Jouett Shouse (December 10, 1879 - June 2, 1968) was an American lawyer, newspaper publisher, and leading Democratic politician. A conservative, he was best known for opposing the liberal New Deal in the 1930s.
Born in Midway, Kentucky, his family moved to Mexico, Missouri in 1892 where he attended public school. After studying at the University of Missouri at Columbia he returned to his native Kentucky where he served on the staff of the Lexington Herald from 1898 to 1904 and eventually became the owner/editor of The Kentucky Farmer and Breeder.
In 1911, Jouett Shouse moved to Kinsley, Kansas where he married. He became involved in agricultural and livestock businesses and served on the Board of Directors of the director of the Kinsley Bank. He was elected a state senator in 1913 then in 1915 was elected to the United States Congress where he served until 1919 when President Woodrow Wilson appointed him as Assistant Secretary of the Treasury. At the Treasury Department he was in charge of customs, internal revenue and reorganized the War Risk Insurance division until November 15, 1920 when he resigned "in order to adjust his personal affairs."
Shouse was very active in the Democratic Party and was appointed chairman of the executive committee of the Democratic National Committee in May 1929. . His powerful position in Washington politics led to him being on the cover of the November 10, 1930 issue of TIME magazine. He opposed the nomination of Franklin D. Roosevelt as the Democratic Party's candidate for president and along with John J. Raskob supported the candidacy of Alfred E. Smith. 
In 1932 Jouett Shouse divorced his wife of twenty-one years and married the wealthy divorcee, Catherine Filene Dodd. A native of Boston, Massachusetts, the new Mrs. Shouse was a daughter of A. Lincoln Filene, head of Filene's department stores. She would serve on the Board of Trustees of the Filene Foundation. After their marriage, Jouett and Catherine Shouse took in and brought up a boy whom they renamed William Filene Shouse.
After Roosevelt's election, Shouse left his leadership position to become president of the Association Against the Prohibition Amendment. That organization played an important role in bringing about the repeal of prohibition in 1933. In this campaign Shouse worked together with Roosevelt's people.
Shouse broke with the liberals and became the president of the American Liberty League, 1934–40, a new conservative organization formed by leading businessmen to oppose parts of the New Deal. Roosevelt received him in the White House for a generous amount of discussion concerning the group's values and concerns, and he left Shouse charmed. Later, however, Roosevelt told the press that Shouse's organization put "too much stress on property rights, too little on human rights." The League, he said, was sworn to "uphold two of the Ten Commandments".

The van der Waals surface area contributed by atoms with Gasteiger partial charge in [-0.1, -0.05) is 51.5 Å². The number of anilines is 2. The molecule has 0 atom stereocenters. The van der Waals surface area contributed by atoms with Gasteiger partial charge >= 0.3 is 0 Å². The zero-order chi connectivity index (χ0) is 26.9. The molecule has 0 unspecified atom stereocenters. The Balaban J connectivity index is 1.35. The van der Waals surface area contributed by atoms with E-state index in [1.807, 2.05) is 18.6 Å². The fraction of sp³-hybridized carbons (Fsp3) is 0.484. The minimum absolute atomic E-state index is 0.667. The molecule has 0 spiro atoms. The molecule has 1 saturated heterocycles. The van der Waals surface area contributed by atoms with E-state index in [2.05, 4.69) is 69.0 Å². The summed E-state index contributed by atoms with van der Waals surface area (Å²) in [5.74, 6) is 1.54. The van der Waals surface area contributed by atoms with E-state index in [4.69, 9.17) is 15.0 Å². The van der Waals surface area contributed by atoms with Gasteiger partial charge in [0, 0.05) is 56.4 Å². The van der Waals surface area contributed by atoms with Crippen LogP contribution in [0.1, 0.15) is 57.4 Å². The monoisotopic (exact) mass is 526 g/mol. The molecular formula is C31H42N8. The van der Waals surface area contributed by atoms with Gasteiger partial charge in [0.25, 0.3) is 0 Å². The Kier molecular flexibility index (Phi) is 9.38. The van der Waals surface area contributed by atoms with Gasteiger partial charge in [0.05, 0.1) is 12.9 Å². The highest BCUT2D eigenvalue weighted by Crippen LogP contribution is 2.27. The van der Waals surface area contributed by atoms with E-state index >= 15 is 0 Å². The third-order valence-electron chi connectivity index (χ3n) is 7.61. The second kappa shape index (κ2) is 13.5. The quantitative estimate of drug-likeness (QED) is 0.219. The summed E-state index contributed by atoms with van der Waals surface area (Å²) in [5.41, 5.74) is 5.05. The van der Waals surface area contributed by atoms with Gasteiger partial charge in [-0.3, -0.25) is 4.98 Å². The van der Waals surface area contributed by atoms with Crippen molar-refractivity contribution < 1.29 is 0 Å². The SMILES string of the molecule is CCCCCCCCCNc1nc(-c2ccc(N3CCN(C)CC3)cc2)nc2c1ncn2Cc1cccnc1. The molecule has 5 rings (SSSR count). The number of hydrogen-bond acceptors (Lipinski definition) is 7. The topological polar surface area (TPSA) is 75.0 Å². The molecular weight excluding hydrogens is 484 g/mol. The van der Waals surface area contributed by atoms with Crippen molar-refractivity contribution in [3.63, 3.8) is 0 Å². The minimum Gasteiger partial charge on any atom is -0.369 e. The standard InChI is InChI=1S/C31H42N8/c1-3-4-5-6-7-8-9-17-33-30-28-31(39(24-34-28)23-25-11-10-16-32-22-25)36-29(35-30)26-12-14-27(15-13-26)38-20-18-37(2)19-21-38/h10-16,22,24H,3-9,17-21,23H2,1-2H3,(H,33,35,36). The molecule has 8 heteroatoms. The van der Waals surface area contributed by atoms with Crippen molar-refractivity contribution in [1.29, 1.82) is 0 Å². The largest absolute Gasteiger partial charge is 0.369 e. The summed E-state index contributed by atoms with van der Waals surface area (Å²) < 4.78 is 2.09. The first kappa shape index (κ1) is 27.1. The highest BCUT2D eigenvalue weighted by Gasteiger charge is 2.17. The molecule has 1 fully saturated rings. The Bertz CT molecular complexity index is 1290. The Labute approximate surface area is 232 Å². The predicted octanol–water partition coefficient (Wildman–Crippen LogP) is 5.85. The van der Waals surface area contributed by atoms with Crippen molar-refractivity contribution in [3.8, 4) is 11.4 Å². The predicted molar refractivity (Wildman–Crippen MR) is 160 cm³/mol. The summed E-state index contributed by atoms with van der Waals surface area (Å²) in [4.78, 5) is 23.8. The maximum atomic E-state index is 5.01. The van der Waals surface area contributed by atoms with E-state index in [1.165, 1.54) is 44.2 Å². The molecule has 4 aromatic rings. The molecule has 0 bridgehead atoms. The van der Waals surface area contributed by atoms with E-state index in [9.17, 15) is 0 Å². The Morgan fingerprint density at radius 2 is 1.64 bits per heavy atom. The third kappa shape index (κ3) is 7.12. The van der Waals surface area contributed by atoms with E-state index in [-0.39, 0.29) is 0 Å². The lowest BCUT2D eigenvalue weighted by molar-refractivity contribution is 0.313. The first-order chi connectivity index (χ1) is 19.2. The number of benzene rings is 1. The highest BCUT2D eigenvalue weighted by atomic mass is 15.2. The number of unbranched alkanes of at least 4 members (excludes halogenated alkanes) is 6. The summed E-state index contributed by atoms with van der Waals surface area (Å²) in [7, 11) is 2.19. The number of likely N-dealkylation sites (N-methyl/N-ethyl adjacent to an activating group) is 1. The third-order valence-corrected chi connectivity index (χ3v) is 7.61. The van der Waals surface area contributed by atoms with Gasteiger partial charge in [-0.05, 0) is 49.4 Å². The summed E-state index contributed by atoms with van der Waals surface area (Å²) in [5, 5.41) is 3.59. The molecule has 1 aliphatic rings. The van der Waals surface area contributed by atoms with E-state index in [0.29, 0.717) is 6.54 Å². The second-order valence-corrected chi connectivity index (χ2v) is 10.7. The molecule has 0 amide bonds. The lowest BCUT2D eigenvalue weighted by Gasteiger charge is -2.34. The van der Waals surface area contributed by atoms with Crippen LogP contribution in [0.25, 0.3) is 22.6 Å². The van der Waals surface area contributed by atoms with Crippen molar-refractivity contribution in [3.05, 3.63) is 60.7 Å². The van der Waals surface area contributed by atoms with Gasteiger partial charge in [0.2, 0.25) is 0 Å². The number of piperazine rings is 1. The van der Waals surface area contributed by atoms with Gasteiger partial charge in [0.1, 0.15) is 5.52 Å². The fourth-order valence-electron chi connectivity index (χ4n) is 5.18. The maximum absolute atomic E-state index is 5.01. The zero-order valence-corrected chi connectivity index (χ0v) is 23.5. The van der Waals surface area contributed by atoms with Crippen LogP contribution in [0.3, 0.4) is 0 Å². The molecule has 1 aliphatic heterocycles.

Regarding the controversial National Recovery Administration, Shouse was ambivalent. He commented that "the NRA has indulged in unwarranted excesses of attempted regulation"; on the other hand, he added that "in many regards [the NRA] has served a useful purpose." Shouse said that he had "deep sympathy" with the goals of the NRA, explaining, "While I feel very strongly that the prohibition of child labor, the maintenance of a minimum wage and the limitation of the hours of work belong under our form of government in the realm of the affairs of the different states, yet I am entirely willing to agree that in the case of an overwhelming national emergency the Federal Government for a limited period should be permitted to assume jurisdiction of them."
In 1936 Roosevelt built his campaign on crusading against the American Liberty League as a band of economic royalists.
Shouse practiced law in Kansas City, Missouri as well as in Washington, D.C. In 1953, he was appointed chairman of the Board of Directors of New York City-based Anton Smit and Co. Inc., now part of 3M.
Thoroughbred horse racing
Jouett Shouse grew up in Kentucky where Thoroughbred horse breeding and racing was an integral part of daily life as well as the state's economy. According to a 1916 article in the New York Times, for many years he was actively engaged in promoting the Thoroughbred interests of Kentucky. Shouse and his second wife Catherine owned Wolf Trap Farm in Vienna, Virginia where they raised and bred boxer dogs as well as Thoroughbred horses used as show hunters and for competing in flat racing. A part of the farm was later donated by Mrs. Shouse to become the site of the Wolf Trap National Park for the Performing Arts.
- Gregory L. Schneider, The conservative century: from reaction to revolution (2009) p. 26
- George Wolfskill The revolt of the conservatives: a history of the American Liberty League (1962) p 34
- Ronen Shamir, Managing Legal Uncertainty: Elite Lawyers in the New Deal (1995) p. 22
- Shamir, pp 24-25
- Kyvig, David. Repealing National Prohibition. Chicago: University of Chicago Press, 1979.
- Rudolph, Frederick. "The American Liberty League, 1934-1940," American Historical Review 56 (October 1950): 19-33, in JSTOR
- Shamir, Ronen. Managing Legal Uncertainty: Elite Lawyers in the New Deal (Durham, NC: Duke University Press, 1995)
- Wolfskill, George. The Revolt of the Conservatives: A History of the American Liberty League, 1934-1940 (Boston: Houghton Mifflin, 1962)
- The United States Congress biography for Jouett Shouse
- August 15, 1916 New York Times article on Jouett Shouse and Thoroughbred racehorses
- November 10, 1930 TIME magazine cover story on Jouett Shouse
- Information on Jouett Shouse at the Franklin Delano Roosevelt Heritage website